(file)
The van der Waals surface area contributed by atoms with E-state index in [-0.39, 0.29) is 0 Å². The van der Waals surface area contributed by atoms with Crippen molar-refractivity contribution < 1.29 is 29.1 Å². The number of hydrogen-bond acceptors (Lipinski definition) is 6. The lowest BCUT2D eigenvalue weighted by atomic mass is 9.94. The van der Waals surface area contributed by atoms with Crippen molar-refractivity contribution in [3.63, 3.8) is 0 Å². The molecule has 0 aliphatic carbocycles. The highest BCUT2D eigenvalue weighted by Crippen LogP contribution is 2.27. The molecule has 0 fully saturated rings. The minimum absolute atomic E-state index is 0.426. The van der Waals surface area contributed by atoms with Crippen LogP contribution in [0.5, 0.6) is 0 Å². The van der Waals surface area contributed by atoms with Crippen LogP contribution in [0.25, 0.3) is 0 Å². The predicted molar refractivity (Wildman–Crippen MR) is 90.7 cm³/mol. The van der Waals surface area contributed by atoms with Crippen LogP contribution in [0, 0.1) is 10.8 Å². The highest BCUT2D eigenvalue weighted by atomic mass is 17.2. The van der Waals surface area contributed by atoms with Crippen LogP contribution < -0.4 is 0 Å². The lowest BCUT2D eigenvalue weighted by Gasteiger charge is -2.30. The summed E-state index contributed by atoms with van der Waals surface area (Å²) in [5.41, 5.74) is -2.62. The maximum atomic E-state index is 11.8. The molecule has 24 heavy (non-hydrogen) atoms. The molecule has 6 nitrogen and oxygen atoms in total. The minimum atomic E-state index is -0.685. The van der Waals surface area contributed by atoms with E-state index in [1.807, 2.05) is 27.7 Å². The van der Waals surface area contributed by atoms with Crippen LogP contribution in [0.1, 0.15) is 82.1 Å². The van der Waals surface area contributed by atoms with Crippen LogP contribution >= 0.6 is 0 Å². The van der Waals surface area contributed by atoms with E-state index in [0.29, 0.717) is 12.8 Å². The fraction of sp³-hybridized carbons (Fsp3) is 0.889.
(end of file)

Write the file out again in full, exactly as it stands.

The van der Waals surface area contributed by atoms with E-state index in [-0.39, 0.29) is 0 Å². The van der Waals surface area contributed by atoms with Crippen molar-refractivity contribution < 1.29 is 29.1 Å². The number of hydrogen-bond acceptors (Lipinski definition) is 6. The lowest BCUT2D eigenvalue weighted by atomic mass is 9.94. The van der Waals surface area contributed by atoms with Crippen molar-refractivity contribution in [3.63, 3.8) is 0 Å². The molecule has 0 aliphatic carbocycles. The highest BCUT2D eigenvalue weighted by Crippen LogP contribution is 2.27. The molecule has 0 fully saturated rings. The minimum absolute atomic E-state index is 0.426. The van der Waals surface area contributed by atoms with Crippen LogP contribution in [0.5, 0.6) is 0 Å². The van der Waals surface area contributed by atoms with Crippen LogP contribution in [0.25, 0.3) is 0 Å². The predicted molar refractivity (Wildman–Crippen MR) is 90.7 cm³/mol. The van der Waals surface area contributed by atoms with Crippen LogP contribution in [0, 0.1) is 10.8 Å². The highest BCUT2D eigenvalue weighted by atomic mass is 17.2. The van der Waals surface area contributed by atoms with Crippen LogP contribution < -0.4 is 0 Å². The lowest BCUT2D eigenvalue weighted by Gasteiger charge is -2.30. The summed E-state index contributed by atoms with van der Waals surface area (Å²) in [5.41, 5.74) is -2.62. The maximum atomic E-state index is 11.8. The molecule has 24 heavy (non-hydrogen) atoms. The molecule has 6 nitrogen and oxygen atoms in total. The minimum atomic E-state index is -0.685. The van der Waals surface area contributed by atoms with E-state index in [1.807, 2.05) is 27.7 Å². The van der Waals surface area contributed by atoms with Crippen LogP contribution in [0.1, 0.15) is 82.1 Å². The van der Waals surface area contributed by atoms with Crippen LogP contribution >= 0.6 is 0 Å². The van der Waals surface area contributed by atoms with E-state index in [0.29, 0.717) is 12.8 Å². The fraction of sp³-hybridized carbons (Fsp3) is 0.889.